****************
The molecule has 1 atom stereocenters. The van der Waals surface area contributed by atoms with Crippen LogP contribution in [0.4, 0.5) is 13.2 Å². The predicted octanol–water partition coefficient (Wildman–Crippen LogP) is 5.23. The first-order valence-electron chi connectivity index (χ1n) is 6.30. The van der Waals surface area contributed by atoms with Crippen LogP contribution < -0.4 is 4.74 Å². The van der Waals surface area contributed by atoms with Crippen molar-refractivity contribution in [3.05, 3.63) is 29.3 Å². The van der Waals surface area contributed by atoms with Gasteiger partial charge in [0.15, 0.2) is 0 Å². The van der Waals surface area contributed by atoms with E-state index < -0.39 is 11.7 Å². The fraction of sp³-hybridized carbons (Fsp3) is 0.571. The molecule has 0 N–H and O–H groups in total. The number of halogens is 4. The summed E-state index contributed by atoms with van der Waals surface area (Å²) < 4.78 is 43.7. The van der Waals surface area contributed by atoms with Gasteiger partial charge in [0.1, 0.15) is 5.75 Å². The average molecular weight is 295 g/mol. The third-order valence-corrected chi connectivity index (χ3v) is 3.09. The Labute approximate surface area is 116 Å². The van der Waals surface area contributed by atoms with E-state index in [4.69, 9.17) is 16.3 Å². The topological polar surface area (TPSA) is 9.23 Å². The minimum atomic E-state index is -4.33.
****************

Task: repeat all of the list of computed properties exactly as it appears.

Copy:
The molecule has 1 atom stereocenters. The van der Waals surface area contributed by atoms with Crippen LogP contribution in [0.4, 0.5) is 13.2 Å². The predicted octanol–water partition coefficient (Wildman–Crippen LogP) is 5.23. The first-order valence-electron chi connectivity index (χ1n) is 6.30. The van der Waals surface area contributed by atoms with Crippen LogP contribution < -0.4 is 4.74 Å². The van der Waals surface area contributed by atoms with Crippen molar-refractivity contribution in [3.05, 3.63) is 29.3 Å². The van der Waals surface area contributed by atoms with Gasteiger partial charge in [0.15, 0.2) is 0 Å². The van der Waals surface area contributed by atoms with E-state index < -0.39 is 11.7 Å². The fraction of sp³-hybridized carbons (Fsp3) is 0.571. The molecule has 0 N–H and O–H groups in total. The number of halogens is 4. The summed E-state index contributed by atoms with van der Waals surface area (Å²) < 4.78 is 43.7. The van der Waals surface area contributed by atoms with Gasteiger partial charge in [0.1, 0.15) is 5.75 Å². The average molecular weight is 295 g/mol. The third-order valence-corrected chi connectivity index (χ3v) is 3.09. The Labute approximate surface area is 116 Å². The van der Waals surface area contributed by atoms with E-state index in [4.69, 9.17) is 16.3 Å². The topological polar surface area (TPSA) is 9.23 Å². The minimum atomic E-state index is -4.33.